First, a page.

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“Stuttering”, categorized as a fluency disorder, affects approximately 1% of the general population or 68 million people worldwide.
CHARACTERISTICS OF STUTTERING
Stuttering begins during childhood and may often continue throughout a person’s life. Stuttering is a disorder characterized by a disruption in the production of speech sounds. Such disruptions may be due to:
- Repetitions (either part or whole-word repetitions)
- Prolongations (the extension of a specific sound)
- Blocks (speech that has been completely stopped)
FACTORS THAT CONTRIBUTE TO STUTTERING
After decades of research, there is little know about this complex disorder. Many experts believe that a combination of physiological, psychological, and genetic factors contribute to stuttering. Although there is no known cause of stuttering, there are four factors that are likely to contribute to the disorder:
- Genetics (approximately 60% of people who stutter have a family member who stutters as well)
- The presence of other speech and language disorders (children who have other speech and language difficulties are more likely to stutter)
- Family dynamics (high expectations, fears or concerns about stuttering, and a fast-paced lifestyle can contribute to stuttering),
- How long stuttering has occurred (children who stutter for six months or longer are more likely to have sustained difficulty).
Stuttering affects more males than it does females (ratio 4:1), however, females who stutter tend to have more severe difficulties. Stuttering proves common among young children, as the working and planning components for speech sound production are developing. Out of the 5% of preschool children who display some difficulty, three-quarters will “recover”, developing “normal” fluency of speech.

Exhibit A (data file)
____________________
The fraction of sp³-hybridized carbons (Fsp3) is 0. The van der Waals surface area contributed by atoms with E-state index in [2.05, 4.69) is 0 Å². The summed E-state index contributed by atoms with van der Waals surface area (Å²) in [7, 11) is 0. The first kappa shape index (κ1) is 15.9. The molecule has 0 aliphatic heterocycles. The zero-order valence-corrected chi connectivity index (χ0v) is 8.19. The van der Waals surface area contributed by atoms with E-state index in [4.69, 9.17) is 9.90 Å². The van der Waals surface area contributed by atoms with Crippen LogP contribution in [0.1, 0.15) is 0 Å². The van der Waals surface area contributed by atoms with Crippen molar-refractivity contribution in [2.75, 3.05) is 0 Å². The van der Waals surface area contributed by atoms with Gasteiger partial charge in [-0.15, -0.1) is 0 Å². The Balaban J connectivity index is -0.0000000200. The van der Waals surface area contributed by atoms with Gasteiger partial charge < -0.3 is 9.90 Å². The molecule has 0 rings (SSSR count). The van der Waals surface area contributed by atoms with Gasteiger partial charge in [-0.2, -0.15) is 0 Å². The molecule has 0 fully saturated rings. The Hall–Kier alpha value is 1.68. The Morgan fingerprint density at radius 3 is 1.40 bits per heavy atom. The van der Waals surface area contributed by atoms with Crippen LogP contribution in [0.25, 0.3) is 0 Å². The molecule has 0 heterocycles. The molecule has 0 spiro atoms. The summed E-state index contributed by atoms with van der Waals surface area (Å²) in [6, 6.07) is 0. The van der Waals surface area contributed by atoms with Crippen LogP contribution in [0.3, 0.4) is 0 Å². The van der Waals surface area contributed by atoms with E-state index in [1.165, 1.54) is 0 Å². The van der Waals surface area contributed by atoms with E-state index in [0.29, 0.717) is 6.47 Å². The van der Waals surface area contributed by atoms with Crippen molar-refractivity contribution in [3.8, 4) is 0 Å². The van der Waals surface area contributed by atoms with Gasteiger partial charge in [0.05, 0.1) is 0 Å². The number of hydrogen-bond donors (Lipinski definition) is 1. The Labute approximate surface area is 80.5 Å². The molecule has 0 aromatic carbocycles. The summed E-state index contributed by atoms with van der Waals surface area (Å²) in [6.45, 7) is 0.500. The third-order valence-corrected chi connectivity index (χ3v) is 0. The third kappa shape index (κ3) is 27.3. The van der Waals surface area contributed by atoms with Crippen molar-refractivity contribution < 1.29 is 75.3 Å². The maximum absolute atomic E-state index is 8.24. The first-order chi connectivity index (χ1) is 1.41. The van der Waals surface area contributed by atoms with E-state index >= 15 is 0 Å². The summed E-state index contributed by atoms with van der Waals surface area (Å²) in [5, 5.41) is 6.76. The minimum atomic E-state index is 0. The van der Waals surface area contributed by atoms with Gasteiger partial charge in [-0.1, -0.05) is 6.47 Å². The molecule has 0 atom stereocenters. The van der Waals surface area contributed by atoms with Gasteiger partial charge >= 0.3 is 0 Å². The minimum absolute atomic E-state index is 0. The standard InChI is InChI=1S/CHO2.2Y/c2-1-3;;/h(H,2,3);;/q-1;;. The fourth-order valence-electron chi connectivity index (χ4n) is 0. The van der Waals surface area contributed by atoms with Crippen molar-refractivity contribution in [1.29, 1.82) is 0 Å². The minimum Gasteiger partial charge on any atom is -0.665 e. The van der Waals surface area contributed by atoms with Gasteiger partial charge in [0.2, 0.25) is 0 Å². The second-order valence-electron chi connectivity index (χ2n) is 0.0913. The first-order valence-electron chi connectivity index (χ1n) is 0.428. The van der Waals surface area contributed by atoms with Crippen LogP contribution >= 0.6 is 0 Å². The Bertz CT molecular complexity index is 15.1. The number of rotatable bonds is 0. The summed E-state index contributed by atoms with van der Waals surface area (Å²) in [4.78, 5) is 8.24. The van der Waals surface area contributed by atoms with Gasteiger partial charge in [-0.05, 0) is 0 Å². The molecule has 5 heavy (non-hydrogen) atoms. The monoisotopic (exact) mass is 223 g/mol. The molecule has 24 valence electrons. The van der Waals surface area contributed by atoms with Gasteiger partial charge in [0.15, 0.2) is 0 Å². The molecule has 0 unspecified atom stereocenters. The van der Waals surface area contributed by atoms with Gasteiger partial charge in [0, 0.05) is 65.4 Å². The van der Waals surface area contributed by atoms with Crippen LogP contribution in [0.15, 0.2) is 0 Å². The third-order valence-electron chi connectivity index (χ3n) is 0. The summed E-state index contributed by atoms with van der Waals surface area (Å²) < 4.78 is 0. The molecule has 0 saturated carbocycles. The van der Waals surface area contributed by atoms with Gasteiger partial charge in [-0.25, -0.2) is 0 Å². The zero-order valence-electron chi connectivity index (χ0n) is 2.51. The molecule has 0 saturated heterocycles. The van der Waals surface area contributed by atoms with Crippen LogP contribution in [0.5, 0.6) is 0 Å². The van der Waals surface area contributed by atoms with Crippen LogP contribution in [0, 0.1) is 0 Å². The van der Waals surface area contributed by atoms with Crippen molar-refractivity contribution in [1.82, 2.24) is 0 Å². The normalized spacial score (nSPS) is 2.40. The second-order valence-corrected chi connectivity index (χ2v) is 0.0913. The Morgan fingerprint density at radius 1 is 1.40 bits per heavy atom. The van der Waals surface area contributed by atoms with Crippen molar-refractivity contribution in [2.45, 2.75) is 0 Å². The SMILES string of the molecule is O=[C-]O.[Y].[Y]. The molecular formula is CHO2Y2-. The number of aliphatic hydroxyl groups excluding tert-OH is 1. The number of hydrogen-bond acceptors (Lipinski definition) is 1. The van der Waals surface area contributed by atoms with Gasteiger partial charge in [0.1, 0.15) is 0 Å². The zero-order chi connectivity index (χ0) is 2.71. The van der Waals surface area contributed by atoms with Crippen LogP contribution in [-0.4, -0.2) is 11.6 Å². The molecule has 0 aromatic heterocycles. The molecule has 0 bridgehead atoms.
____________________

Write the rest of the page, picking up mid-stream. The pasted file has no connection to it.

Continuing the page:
Upon receiving frantic calls from parents who have recently noticed their child stuttering, I immediately commend them for reaching out and erring on the side of caution. With stuttering, as with all childhood speech and language disorders, it is critical to receive early diagnostic information and intervention. When meeting with parents and children for an initial evaluation, I closely examine the following factors in addition to completing any formal assessment measures:
- Is there a family history of stuttering?
- Is the child displaying any concomitant (associated) behaviors during stuttering episodes (e.g., blinking, ticks)?
- Are there obvious signs of tension or discomfort while speaking?
- Is the child substituting simple words to avoid saying words that prove more difficult?
- Does the child feel embarrassed, anxious, and fearful about speaking?
As a parent, if you are at all concerned, contact a certified speech pathologist who has experience with fluency disorders. For further information, please visit http://www.asha.org/public/speech/disorders/stuttering.htm.
By Tanya Hefets, M.S., CCC-SLP. Ms. Hefets is a New York based certified speech- language pathologist in private practice. She has established a dynamic, innovative approach to learning and provides both therapy and enrichment services for children. Ms. Hefets can be reached at http://www.tanyahefets.com/site/.